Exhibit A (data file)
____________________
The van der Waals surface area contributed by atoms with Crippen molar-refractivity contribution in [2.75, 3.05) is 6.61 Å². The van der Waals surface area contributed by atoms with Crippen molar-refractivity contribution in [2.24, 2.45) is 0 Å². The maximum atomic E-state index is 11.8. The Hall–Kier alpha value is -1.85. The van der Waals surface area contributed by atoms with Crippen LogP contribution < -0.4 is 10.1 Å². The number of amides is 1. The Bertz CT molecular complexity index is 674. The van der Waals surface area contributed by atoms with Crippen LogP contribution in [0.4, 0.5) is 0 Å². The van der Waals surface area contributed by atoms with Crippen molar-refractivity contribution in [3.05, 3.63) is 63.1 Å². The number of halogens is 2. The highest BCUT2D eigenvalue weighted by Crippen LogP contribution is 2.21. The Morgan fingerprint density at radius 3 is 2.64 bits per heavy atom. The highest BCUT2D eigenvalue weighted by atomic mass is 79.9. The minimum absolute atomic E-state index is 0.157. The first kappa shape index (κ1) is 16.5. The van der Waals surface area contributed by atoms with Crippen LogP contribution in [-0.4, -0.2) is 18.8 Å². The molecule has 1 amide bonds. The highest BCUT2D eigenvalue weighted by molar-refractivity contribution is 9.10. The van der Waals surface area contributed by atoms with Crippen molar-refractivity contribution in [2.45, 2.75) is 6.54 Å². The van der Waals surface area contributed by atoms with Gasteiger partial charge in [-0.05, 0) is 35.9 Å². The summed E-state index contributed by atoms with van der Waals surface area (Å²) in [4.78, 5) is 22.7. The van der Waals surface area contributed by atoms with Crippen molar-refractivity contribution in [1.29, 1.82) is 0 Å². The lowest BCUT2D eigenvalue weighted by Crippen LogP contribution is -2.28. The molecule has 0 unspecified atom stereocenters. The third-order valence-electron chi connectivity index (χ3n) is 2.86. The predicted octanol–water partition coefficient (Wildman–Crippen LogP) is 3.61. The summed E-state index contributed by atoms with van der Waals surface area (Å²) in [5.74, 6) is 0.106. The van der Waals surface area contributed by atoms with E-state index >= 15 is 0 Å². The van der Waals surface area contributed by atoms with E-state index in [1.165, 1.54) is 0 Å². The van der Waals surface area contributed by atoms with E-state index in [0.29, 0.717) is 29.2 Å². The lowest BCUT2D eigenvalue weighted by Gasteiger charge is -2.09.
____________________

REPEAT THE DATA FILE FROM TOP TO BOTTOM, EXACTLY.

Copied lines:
The van der Waals surface area contributed by atoms with Crippen molar-refractivity contribution in [2.75, 3.05) is 6.61 Å². The van der Waals surface area contributed by atoms with Crippen molar-refractivity contribution in [2.24, 2.45) is 0 Å². The maximum atomic E-state index is 11.8. The Hall–Kier alpha value is -1.85. The van der Waals surface area contributed by atoms with Crippen LogP contribution < -0.4 is 10.1 Å². The number of amides is 1. The Bertz CT molecular complexity index is 674. The van der Waals surface area contributed by atoms with Crippen LogP contribution in [0.4, 0.5) is 0 Å². The van der Waals surface area contributed by atoms with Crippen molar-refractivity contribution in [3.05, 3.63) is 63.1 Å². The number of halogens is 2. The highest BCUT2D eigenvalue weighted by Crippen LogP contribution is 2.21. The Morgan fingerprint density at radius 3 is 2.64 bits per heavy atom. The highest BCUT2D eigenvalue weighted by atomic mass is 79.9. The minimum absolute atomic E-state index is 0.157. The first kappa shape index (κ1) is 16.5. The van der Waals surface area contributed by atoms with Crippen LogP contribution in [-0.4, -0.2) is 18.8 Å². The molecule has 1 amide bonds. The highest BCUT2D eigenvalue weighted by molar-refractivity contribution is 9.10. The van der Waals surface area contributed by atoms with Crippen molar-refractivity contribution in [2.45, 2.75) is 6.54 Å². The van der Waals surface area contributed by atoms with Gasteiger partial charge in [-0.05, 0) is 35.9 Å². The summed E-state index contributed by atoms with van der Waals surface area (Å²) in [4.78, 5) is 22.7. The van der Waals surface area contributed by atoms with Crippen molar-refractivity contribution in [1.29, 1.82) is 0 Å². The lowest BCUT2D eigenvalue weighted by Crippen LogP contribution is -2.28. The molecule has 0 unspecified atom stereocenters. The third-order valence-electron chi connectivity index (χ3n) is 2.86. The predicted octanol–water partition coefficient (Wildman–Crippen LogP) is 3.61. The summed E-state index contributed by atoms with van der Waals surface area (Å²) in [5.74, 6) is 0.106. The van der Waals surface area contributed by atoms with E-state index >= 15 is 0 Å². The van der Waals surface area contributed by atoms with E-state index in [1.165, 1.54) is 0 Å². The van der Waals surface area contributed by atoms with E-state index in [0.29, 0.717) is 29.2 Å². The lowest BCUT2D eigenvalue weighted by Gasteiger charge is -2.09.